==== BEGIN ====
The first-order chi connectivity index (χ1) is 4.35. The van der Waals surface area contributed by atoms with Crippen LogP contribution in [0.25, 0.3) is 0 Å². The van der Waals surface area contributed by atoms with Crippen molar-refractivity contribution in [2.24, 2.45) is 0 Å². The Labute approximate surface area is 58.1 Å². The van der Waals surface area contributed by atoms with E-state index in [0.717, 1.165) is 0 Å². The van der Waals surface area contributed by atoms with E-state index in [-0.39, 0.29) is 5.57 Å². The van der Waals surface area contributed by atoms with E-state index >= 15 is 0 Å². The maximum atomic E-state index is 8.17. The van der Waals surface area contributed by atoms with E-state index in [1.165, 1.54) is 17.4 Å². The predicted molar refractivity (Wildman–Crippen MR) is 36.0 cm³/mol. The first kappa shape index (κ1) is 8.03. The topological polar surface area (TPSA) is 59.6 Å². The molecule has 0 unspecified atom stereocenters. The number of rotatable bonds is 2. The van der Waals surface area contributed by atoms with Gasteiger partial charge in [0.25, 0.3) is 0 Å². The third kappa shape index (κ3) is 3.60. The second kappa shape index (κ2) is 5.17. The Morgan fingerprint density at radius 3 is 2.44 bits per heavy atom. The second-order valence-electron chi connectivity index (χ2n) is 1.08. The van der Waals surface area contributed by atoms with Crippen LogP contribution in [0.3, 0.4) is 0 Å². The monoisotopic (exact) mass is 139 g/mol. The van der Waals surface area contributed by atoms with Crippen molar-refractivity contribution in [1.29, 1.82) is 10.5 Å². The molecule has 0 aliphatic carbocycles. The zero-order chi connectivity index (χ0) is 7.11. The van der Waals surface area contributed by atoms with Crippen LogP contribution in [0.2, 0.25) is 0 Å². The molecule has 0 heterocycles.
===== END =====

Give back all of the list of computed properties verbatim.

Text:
The first-order chi connectivity index (χ1) is 4.35. The van der Waals surface area contributed by atoms with Crippen LogP contribution in [0.25, 0.3) is 0 Å². The van der Waals surface area contributed by atoms with Crippen molar-refractivity contribution in [2.24, 2.45) is 0 Å². The Labute approximate surface area is 58.1 Å². The van der Waals surface area contributed by atoms with E-state index in [0.717, 1.165) is 0 Å². The van der Waals surface area contributed by atoms with E-state index in [-0.39, 0.29) is 5.57 Å². The van der Waals surface area contributed by atoms with E-state index >= 15 is 0 Å². The maximum atomic E-state index is 8.17. The van der Waals surface area contributed by atoms with E-state index in [1.165, 1.54) is 17.4 Å². The predicted molar refractivity (Wildman–Crippen MR) is 36.0 cm³/mol. The first kappa shape index (κ1) is 8.03. The topological polar surface area (TPSA) is 59.6 Å². The molecule has 0 unspecified atom stereocenters. The number of rotatable bonds is 2. The van der Waals surface area contributed by atoms with Gasteiger partial charge in [0.25, 0.3) is 0 Å². The third kappa shape index (κ3) is 3.60. The second kappa shape index (κ2) is 5.17. The Morgan fingerprint density at radius 3 is 2.44 bits per heavy atom. The second-order valence-electron chi connectivity index (χ2n) is 1.08. The van der Waals surface area contributed by atoms with Crippen LogP contribution in [0.3, 0.4) is 0 Å². The monoisotopic (exact) mass is 139 g/mol. The van der Waals surface area contributed by atoms with Crippen molar-refractivity contribution in [1.29, 1.82) is 10.5 Å². The molecule has 0 aliphatic carbocycles. The zero-order chi connectivity index (χ0) is 7.11. The van der Waals surface area contributed by atoms with Crippen LogP contribution in [0.2, 0.25) is 0 Å². The molecule has 0 heterocycles.